Senator Grassley’s bill proposes to take the defense of the public disclosure” bar out of a qui tam defendant’s hands and make dismissal contingent on a motion by the Government filed on or before the service of a complaint on the defendant . . . or thereafter for good cause shown.” If S. 458 is passed in its present form, the Government will have sole authority to move to dismiss parasitic qui tam cases . . . .” (S. Rep. 110-507 to S. 2041, the 2008 version of Senator Grassley’s bill). Stated another way, this portion of S.458 is highly significant in that it attempts to provide the Government with the exclusive ability to bring a motion to dismiss based on a lack of subject jurisdiction.

Qui Tam Actions Brought by Government Employees

As it is currently written, the FCA does not definitively state whether Government employees may serve as qui tam relators, and courts have come down on both sides of the issue. For example, in the Tenth and Eleventh Circuits, Government employees are not automatically barred from being qui tam relators, even if their job responsibilities included reporting fraud. See, e.g., United States ex rel. Holmes v. Consumer Ins. Group, 318 F.3d 1199 (10th Cir. 2007); United States ex rel. Williams v. NEC Corp., 931 F.2d 1493 (11th Cir. 1991). By contrast, in the First and Ninth Circuits, Government employees have encountered difficulty in bringing qui tam actions. See, e.g., United States ex rel. Fine v. Chevron, U.S.A., Inc., 72 F.3d 740 (9th Cir. 1995); LeBlanc v. Raytheon Co., Inc., 913 F.2d 17 (1st Cir. 1990) r’hrg denied, cert. denied, 499 U.S. 921 (1991).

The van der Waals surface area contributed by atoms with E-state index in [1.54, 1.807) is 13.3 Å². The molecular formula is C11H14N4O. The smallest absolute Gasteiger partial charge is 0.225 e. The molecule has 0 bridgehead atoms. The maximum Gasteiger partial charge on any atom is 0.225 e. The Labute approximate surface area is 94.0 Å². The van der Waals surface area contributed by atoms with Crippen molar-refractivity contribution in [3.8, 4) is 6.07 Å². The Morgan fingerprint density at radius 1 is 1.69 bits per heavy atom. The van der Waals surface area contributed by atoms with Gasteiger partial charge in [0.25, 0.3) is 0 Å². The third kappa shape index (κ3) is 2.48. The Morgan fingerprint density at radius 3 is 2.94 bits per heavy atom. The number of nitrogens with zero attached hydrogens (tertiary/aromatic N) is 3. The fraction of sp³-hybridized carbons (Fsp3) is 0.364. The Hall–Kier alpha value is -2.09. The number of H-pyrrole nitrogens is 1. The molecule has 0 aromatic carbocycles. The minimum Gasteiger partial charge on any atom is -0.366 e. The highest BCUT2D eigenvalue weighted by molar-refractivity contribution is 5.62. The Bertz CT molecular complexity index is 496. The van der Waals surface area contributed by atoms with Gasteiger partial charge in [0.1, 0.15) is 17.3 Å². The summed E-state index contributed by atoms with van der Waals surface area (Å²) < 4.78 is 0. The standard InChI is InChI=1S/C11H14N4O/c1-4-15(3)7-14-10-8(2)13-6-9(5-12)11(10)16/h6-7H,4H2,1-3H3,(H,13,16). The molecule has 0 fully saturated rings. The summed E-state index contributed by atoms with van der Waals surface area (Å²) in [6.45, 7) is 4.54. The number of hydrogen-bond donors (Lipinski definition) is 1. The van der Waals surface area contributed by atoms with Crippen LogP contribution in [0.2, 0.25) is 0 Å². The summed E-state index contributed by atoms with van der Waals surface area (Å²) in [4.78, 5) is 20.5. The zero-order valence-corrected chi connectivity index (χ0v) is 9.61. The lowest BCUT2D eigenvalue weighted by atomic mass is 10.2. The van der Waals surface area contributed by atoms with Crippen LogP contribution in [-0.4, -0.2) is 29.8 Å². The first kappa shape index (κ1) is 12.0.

Senator Grassley’s bill attempts to resolve the issue by adding subsection (6)(A) to 31 U.S.C. § 3730(b). In general terms, subsection (6)(A) permits the Government, within 120 days after the filing of an action, to move a relator who is a Government employee, or an immediate family member of a Government employee, if the allegations in the action were derived from a filed criminal indictment or information or an open and active criminal, civil, or administrative investigation or audit by the Government”; (ii) if the employee’s duties include uncovering and reporting the particular type of fraud that is alleged” and the employee is participating in or has knowledge of an open and active . . . investigation or audit”; or (iii) depending on the circumstances, employee learns of the information underlying the allegations in the course of his employment. A Government motion to dismiss under subsection (6)(A) may not be made public without the prior written consent of the relator and is not subject to discovery by the defendant. Further, the proposed subsection requires the Department of Justice to file annual reports regarding the cases in which it has sought dismissal.